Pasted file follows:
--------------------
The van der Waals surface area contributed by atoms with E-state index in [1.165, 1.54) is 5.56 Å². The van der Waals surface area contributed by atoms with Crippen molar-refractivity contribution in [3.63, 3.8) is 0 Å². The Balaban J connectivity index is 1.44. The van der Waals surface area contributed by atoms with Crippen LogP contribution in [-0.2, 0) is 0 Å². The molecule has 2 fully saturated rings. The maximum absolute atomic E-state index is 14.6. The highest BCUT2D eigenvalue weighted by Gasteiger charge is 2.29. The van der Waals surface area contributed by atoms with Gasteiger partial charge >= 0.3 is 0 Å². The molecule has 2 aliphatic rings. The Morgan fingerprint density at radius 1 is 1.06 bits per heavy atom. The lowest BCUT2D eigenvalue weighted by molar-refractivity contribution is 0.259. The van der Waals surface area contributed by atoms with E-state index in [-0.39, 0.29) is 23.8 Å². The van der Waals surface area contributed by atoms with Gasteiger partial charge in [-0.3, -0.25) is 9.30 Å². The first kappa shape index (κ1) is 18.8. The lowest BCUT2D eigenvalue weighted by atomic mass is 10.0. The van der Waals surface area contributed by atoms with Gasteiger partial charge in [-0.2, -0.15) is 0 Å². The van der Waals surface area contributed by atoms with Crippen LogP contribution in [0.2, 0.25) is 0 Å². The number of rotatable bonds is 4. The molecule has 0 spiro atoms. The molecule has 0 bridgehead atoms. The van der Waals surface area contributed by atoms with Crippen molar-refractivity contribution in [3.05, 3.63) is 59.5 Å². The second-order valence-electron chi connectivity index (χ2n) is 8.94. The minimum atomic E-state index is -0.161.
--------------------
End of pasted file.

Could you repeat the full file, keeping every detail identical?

The van der Waals surface area contributed by atoms with E-state index in [1.165, 1.54) is 5.56 Å². The van der Waals surface area contributed by atoms with Crippen molar-refractivity contribution in [3.63, 3.8) is 0 Å². The Balaban J connectivity index is 1.44. The van der Waals surface area contributed by atoms with Crippen LogP contribution in [-0.2, 0) is 0 Å². The molecule has 2 fully saturated rings. The maximum absolute atomic E-state index is 14.6. The highest BCUT2D eigenvalue weighted by Gasteiger charge is 2.29. The van der Waals surface area contributed by atoms with Gasteiger partial charge >= 0.3 is 0 Å². The molecule has 2 aliphatic rings. The Morgan fingerprint density at radius 1 is 1.06 bits per heavy atom. The lowest BCUT2D eigenvalue weighted by molar-refractivity contribution is 0.259. The van der Waals surface area contributed by atoms with E-state index in [-0.39, 0.29) is 23.8 Å². The van der Waals surface area contributed by atoms with Gasteiger partial charge in [-0.3, -0.25) is 9.30 Å². The first kappa shape index (κ1) is 18.8. The lowest BCUT2D eigenvalue weighted by atomic mass is 10.0. The van der Waals surface area contributed by atoms with Gasteiger partial charge in [-0.2, -0.15) is 0 Å². The van der Waals surface area contributed by atoms with Crippen LogP contribution in [0.2, 0.25) is 0 Å². The number of rotatable bonds is 4. The molecule has 0 spiro atoms. The molecule has 0 bridgehead atoms. The van der Waals surface area contributed by atoms with Crippen molar-refractivity contribution in [3.05, 3.63) is 59.5 Å². The second-order valence-electron chi connectivity index (χ2n) is 8.94. The minimum atomic E-state index is -0.161.